“A lot of it is difference in attitude toward the symptoms,” she says.

Last year, Thomas flew with a group of five people on a day trip to the Rock and Roll Hall of Fame and Museum. They flew out of Baltimore in the morning and flew back from Cleveland later that evening. For most people, the trip wouldn’t have been a big deal. But for this group, it was an amazing feat because all, save for Thomas, were afraid of flying.

Thomas specializes in helping clients come face-to-face with the things they fear. During the past few years, she has developed a comprehensive program for clients who are afraid to fly. About two weeks before her group flew to Cleveland, she took them to the airport to talk to a pilot about flight safety. “They usually find it very reassuring,” Thomas says. The point of visiting the airport and then waiting two weeks before flying, she explains, is so clients will learn to cope with the anticipatory feelings.

Whether the situation involves experiencing panic attacks in an elevator, on the highway or on a plane, Thomas says helping clients practice those situations can assist them in overcoming their fear. In recognizing the sensations and feelings that accompany anxiety and panic, clients realize they can be in those situations and emerge unharmed. “They begin to habituate to the sensations and feelings,” Thomas says, adding that clients can then recognize the initial jolt of adrenaline. “This is a very normal reaction, but it doesn’t necessarily mean you’re in danger.”

Tips from the pros

These experts agree that no matter what type of anxiety disorder a client seems to be presenting with, a counselor’s No. 1 priority should be ensuring the client has had a full medical checkup. Medical conditions such as thyroid problems can sometimes mask as anxiety, Thomas says.

Expressing faith that the situation can improve is another helpful tactic, Snodgrass says, but be realistic with the client. Reassure clients that while things might not change overnight, they will get better. At the same time, she says, help clients understand that it’s not realistic to expect that all their anxiety will disappear or that they’ll never feel anxious about anything again.

Don’t be afraid of the anxiety, Thomas advises her fellow counselors. “Anxiety is not dangerous, and if you can sit there (with the client) and hold their anxiety and not be afraid, then that gives them courage that they can change.”

Snodgrass recommends counselors help clients see how they might be unintentionally reinforcing their anxiety and then assist them in eliminating those patterns. She offers the example of a person who has great anxiety about grocery shopping. The counselor should arm the client with techniques, such as breathing exercises, to use when he enters the store and begins feeling anxious. Leaving the store will only reinforce the sense of anxiety, she says. “It further enhances the idea that I can’t handle it — ’The last time I went to the store, I left.’ It makes them more anxious the next time.”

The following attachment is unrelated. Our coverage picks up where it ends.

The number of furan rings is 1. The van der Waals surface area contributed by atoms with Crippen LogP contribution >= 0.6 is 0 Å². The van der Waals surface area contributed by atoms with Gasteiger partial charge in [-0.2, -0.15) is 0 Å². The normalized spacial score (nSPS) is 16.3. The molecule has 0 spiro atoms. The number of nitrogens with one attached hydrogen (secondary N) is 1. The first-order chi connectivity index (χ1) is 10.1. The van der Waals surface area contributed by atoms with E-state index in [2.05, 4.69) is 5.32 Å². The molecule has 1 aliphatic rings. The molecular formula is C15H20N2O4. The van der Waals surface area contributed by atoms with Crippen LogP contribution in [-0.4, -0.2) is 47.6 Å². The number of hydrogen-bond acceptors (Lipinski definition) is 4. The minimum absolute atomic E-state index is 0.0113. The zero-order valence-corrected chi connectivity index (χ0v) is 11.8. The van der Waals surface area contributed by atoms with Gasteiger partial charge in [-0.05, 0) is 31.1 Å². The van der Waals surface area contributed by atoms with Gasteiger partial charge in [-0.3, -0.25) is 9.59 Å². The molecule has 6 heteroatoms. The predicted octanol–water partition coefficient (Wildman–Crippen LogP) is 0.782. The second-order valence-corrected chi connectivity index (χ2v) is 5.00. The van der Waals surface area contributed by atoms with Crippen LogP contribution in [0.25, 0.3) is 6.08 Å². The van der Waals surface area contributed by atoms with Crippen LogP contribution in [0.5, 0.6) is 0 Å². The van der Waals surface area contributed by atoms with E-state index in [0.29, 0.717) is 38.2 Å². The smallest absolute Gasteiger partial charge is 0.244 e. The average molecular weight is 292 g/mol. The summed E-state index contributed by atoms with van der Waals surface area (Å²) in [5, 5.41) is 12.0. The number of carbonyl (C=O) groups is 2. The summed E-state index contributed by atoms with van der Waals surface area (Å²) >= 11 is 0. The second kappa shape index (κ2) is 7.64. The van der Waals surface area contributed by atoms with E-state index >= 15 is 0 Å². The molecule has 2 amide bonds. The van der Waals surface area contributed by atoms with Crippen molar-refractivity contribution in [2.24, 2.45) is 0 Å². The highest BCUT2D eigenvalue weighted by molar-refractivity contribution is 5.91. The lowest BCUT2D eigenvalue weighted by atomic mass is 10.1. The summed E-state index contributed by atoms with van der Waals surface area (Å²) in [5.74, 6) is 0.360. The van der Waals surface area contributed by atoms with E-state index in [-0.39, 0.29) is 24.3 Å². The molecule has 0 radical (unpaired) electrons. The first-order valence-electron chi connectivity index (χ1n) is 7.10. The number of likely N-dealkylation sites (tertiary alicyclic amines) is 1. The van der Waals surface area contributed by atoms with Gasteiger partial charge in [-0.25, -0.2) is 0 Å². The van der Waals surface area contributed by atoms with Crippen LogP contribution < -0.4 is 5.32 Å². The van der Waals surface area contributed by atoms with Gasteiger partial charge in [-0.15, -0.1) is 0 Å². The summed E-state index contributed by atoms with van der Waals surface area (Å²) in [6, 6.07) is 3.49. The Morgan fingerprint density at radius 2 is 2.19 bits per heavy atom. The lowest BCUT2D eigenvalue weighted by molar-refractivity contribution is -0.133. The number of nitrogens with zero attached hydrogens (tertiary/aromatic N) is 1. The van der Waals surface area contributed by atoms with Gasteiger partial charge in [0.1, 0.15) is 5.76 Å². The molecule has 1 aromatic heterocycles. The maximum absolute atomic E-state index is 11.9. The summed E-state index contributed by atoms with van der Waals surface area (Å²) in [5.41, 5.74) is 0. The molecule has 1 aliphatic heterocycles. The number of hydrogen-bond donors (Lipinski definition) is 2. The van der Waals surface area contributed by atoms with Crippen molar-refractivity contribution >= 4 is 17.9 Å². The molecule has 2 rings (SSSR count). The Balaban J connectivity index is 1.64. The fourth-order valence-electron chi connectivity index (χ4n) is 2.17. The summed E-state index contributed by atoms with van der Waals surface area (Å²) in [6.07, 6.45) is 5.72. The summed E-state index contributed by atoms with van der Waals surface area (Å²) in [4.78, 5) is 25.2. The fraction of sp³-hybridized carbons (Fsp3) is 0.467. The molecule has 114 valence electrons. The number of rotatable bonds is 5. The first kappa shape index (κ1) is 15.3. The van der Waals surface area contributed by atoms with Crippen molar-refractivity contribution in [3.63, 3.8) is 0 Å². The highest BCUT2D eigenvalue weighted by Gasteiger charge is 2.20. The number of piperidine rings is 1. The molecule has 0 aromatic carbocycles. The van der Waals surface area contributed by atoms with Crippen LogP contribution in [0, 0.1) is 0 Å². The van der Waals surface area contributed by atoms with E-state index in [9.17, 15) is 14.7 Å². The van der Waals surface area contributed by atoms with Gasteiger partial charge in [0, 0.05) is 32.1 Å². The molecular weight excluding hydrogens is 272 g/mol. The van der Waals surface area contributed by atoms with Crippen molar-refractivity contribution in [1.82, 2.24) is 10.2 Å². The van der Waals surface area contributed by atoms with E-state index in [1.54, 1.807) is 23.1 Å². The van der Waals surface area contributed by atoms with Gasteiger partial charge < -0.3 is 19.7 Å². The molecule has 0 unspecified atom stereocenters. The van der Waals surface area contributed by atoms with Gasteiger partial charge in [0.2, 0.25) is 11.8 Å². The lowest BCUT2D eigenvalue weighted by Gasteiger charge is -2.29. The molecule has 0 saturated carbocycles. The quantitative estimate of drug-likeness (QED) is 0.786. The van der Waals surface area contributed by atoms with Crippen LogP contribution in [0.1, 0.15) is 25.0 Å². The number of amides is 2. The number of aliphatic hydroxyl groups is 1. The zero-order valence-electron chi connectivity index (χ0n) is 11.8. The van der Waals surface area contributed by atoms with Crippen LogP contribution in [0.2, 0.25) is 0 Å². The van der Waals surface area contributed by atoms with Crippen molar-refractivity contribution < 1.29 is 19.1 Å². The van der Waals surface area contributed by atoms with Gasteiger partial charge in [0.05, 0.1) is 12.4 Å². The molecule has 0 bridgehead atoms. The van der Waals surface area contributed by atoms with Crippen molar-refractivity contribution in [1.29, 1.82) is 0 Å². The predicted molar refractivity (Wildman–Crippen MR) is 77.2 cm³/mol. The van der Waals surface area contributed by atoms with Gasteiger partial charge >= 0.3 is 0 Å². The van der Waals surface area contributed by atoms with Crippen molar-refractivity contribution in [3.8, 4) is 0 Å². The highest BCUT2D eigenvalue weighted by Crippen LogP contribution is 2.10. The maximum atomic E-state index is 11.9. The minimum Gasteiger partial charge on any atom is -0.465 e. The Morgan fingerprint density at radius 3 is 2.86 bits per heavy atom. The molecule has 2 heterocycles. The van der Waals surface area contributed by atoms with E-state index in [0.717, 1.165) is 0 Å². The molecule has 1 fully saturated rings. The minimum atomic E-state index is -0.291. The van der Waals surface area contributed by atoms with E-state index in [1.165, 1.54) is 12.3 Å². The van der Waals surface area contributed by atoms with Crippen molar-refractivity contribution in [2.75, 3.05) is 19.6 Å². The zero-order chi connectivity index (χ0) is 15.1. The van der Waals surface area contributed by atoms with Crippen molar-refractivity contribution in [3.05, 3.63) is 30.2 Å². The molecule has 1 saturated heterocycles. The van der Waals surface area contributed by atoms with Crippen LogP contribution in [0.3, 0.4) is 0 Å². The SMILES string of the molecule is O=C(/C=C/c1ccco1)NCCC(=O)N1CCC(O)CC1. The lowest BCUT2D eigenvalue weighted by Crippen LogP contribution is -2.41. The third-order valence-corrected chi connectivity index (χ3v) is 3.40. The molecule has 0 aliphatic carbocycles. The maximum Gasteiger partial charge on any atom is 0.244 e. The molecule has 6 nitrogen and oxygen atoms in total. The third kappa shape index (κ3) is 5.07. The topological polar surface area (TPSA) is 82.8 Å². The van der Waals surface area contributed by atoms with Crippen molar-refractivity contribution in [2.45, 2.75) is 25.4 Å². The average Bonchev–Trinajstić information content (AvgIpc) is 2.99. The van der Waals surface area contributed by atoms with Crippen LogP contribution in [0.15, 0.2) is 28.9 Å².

Counselors must also be careful not to reinforce their clients’ anxiety, says Snodgrass, recalling that she learned that lesson firsthand. One of her clients, a man in his mid-30s, was struggling with anxiety caused by feelings of social isolation and incompetence. Snodgrass allows her clients to set up a “coaching call” when they’re attempting to do something they’ve been working on in treatment. Although that approach is beneficial with many of her clients, it had a negative effect on this particular man. “He was calling me, but it was reinforcing his idea that he couldn’t handle (his anxiety),” Snodgrass says. She adapted the plan so the client would call her after he had utilized the relaxation techniques instead of before, and that change had a positive impact. Reinforcement and anxiety can be “tricky” topics, Snodgrass admits. Happily, she says the client is now reconnecting to his feelings of competency.

Although anxiety at the disorder level is neither healthy nor enjoyable, ACA member Neil Soggie, an assistant professor of psychology at Atlantic Baptist University in Canada, says some anxiety is necessary. He agrees with Snodgrass that total elimination of anxiety is neither realistic nor advisable. Soggie, who wrote the Professional Handbook for Mood and Anxiety Disorders, knew someone who struggled with anxiety and took medication to combat it. When on her medication, however, an antisocial tendency came to the fore that had been held in check by her anxiety of getting caught. “So while she felt fine, she left a wake of destruction a mile wide while on her antidepressants,” Soggie says. “This is a reminder that there is a positive role of anxiety and that we all need a little anxiety in our life in order to help it be meaningful and keep us sane and civil.”

Lynne Shallcross is a staff writer for Counseling Today. Contact her at lshallcross@counseling.org.

Letters to the editor: ct@counseling.org.